The fourth glories mystery "the Assumption of the Blessed Mother" into heaven, body and soul? Is this oral tradition or declared at one of the Councils. How did this come about?
Answer by Matthew Bunson on 1/23/2008:
This question has been asked before, so my apologies for repeating the answer previously given.
The dogma of the Assumption – that Mary was taken up body and soul into heaven, after the completion of her earthly life (termed her dormition – or falling asleep in the Lord) – was proclaimed on November 1, 1950 by Pope Pius XII in Munificentessimus Deus; There was extensive acceptance and support for the doctrines among theologians and saints for centuries prior to their formal proclamation by a pope. The doctrines were subject to intense study over a period of centuries, requiring a long process before formal acceptance was granted.
We known very little about the exact date of the dormition and Assumption. It is possible, based on various writings, that the dormition occurred not too many years after Jesus’ death and Resurrection and took place either in Jerusalem or Ephesus. The earliest surviving reliable references to the Assumption are the sermons of St. Andrew of Crete, St. John Damascene, St. Modestus of Jerusalem and others. In the West, meanwhile, St. Gregory of Tours is generally credited with mentioning it first. St. John Damascene added that St. Juvenal, Bishop of Jerusalem, at the Council of Chalcedon (451), informed Emperor Marcian and Empress Pulcheria (who wished to possess the mortal remains of the Mother of God) that Mary died in the presence of all the Apostles, but that her tomb, when opened was found empty; the Apostles thus concluded that the body was taken up to heaven.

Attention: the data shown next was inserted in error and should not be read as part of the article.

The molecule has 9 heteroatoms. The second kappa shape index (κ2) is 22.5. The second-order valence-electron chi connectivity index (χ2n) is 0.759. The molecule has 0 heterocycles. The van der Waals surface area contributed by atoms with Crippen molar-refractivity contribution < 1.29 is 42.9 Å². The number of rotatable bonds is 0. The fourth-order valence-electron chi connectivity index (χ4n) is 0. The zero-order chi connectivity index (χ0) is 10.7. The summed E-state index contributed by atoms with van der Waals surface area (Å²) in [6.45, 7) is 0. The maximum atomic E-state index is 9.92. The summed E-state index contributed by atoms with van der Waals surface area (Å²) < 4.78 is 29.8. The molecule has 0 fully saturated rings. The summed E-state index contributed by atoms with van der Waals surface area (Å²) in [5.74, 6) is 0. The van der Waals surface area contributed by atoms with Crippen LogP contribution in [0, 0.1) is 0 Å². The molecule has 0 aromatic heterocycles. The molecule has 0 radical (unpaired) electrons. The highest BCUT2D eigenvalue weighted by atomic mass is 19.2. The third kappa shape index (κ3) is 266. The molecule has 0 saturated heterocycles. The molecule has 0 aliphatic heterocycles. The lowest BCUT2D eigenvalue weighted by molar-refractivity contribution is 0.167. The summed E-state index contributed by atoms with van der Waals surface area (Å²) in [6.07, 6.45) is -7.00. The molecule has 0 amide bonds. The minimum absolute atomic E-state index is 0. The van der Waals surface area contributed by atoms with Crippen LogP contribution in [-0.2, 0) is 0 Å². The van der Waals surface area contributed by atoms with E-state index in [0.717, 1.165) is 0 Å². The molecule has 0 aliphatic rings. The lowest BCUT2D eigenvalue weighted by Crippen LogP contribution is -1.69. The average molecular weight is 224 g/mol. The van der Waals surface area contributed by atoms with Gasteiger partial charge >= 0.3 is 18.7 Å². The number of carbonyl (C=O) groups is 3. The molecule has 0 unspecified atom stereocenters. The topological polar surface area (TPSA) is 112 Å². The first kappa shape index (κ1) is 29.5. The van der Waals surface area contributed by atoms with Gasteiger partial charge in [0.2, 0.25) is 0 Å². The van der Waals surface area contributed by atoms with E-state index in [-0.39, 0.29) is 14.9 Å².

The doctrine was subsequently supported by a host of theologians, including Sts. Albertus Magnus, Thomas Aquinas, and St. Bonaventure. The doctrine was also promoted by such eminent later theologians as St. Bernardine of Siena, St. Peter Canisius, St. Francis de Sales, and St. Robert Bellarmine. Pope Benedict XIV (1740-1758) declared it a probable opinion.
The Feast of the Assumption was observed in Palestine during at least the 5th century, according to the life of St. Theodosius (d. 529). When it was celebrated in the Eastern Empire is a matter of some question, as it was divided between August 15 and January 18. Byzantine Emperor Maurice (d. 602) attempted to settle the date and chose August 15, according to the Liber Pontificalis, at least as far as the Eastern Empire was concerned.
In Rome, the oldest and only feast of the Blessed Virgin Mary was January 1, the octave of the birth of Our Lord. Thus before the seventh century no other feast was recognized, although there is some question concerning the feast found in the so-called Gelasian Sacramentary for August 15. That feast, however, did not mention the corporeal assumption of Mary. The Byzantine feasts for Mary, including the Assumption, were introduced in the pontificate of Pope Sergius I around 700, from where they found acceptance in other territories, including those in the West that actually kept the other Eastern date of January 18. By the end of the 8th century, the feast was universally recognized in the West on August 15. The octave was added in 847 by Pope Leo IV, and in 863, Pope Nicholas I made it equal to Christmas and Easter.
Father Frederick Jelly, O.P. approached the question of the dormition this way, in The Encyclopedia of Catholic Doctrine (by Our Sunday Visitor): “Although the dogma of the Assumption did not settle a number of questions regarding Mary’s departure from this life, the testimony of Tradition does seem to favor the theological opinions that she died and was most likely buried near the Garden of Gethsemane in Jerusalem, and that, in the likeness of her Son’s Resurrection, her body did not decompose after her death and burial but instead Mary was gloriously assumed intact.”